Kaohsiung Public Transit Push “In 2006, Kaohsiung City recorded a paltry 4.3 percent share for public transportation usage. In the years since, the Kaohsiung City government launched an ambitious plan to increase ridership in Taiwan’s second largest urban area…. Once a culture of public transportation ridership is firmly established, the government will begin to implement policies to discourage specific private transportation options.”  Read more from The City Fix.

Singapore Photo Journal

While my trip to Singapore was partially professional and mostly social I did find time to learn more about some interesting characteristics of this city-state.  Although some people describe Singapore as the “Disneyland of South East Asia” it is actually an extremely interesting place once you get past the fact that you can’t spit on the street or buy gum.  Below is my photo journal from the point of view of a traveling urban planning student.  (This could also be a photo journal of a foodie in Singapore but that would not exactly fit with the theme of our blog.

Chinatown: This might be one of the most chaotic places in Singapore, especially in the weeks before Chinese New Years, but it is still very organized and clean compared to the wholesale markets in Mainland China.

Congestion Pricing: To curb congestion in the central city all cars are charged a toll for driving in certain areas.  Once a car drives under this device the charge is automatically deducted from a prepaid card that sits on the dash of the car.

HDB Housing:  About 85% of Singapore lives in public housing owned by the Housing Development Board.  Since slum clearance schemes in 1960’s, HDB has been constantly building public housing blocks.

New HDB Housing: More recent HDB housing developments now have varying building typologies.  Although not all architects that I know find this visually pleasing it is nice to see new HDB units that are not identical to the older multicolored blocks.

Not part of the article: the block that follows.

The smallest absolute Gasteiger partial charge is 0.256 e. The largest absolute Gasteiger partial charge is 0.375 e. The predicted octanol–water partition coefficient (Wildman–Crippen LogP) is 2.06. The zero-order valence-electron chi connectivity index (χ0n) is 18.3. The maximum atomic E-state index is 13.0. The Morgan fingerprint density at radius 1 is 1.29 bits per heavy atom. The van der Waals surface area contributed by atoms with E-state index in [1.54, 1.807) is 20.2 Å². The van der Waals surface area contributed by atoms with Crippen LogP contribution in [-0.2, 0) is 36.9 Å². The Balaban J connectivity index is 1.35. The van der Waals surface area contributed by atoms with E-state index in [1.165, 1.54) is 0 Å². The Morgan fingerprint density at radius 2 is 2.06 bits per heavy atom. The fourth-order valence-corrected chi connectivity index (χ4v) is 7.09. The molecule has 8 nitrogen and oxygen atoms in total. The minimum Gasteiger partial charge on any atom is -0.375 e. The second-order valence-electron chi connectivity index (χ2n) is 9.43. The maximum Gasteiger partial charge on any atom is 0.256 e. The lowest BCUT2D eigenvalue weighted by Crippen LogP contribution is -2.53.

Historic Preservation in Singapore: One of my Singaporean friends once described Singapore’s idea of preservation as keeping only a few buildings and then painting them obnoxious colors.  I think this photo perfectly displays this approach.

Historic Preservation Attempt 2:  These buildings built around 1915 in the East Coast of Singapore have maintained slightly more of their original character than the structures above.

Cemetery: As a tiny island nation with a growing population Singapore must carefully allocate its land even for cemeteries. In 1998 the government passed a law requires all graves to be exhumed after 15 year in an effort to preserve land.

Container Ships:  The first time I visited a beach in Singapore I was shocked by number of container ships on the horizon.  Considering though that the Port of Singapore is the world’s busiest container port one might be surprised that there are not more ships on the horizon.

The Singapore Flyer and Marina Bay Sands, an “Integrated Resort” (a Singaporean euphemism for Casino) which opened in 2010.

Happy Chinese New Year!  Wishing all an amazing year of the rabbit!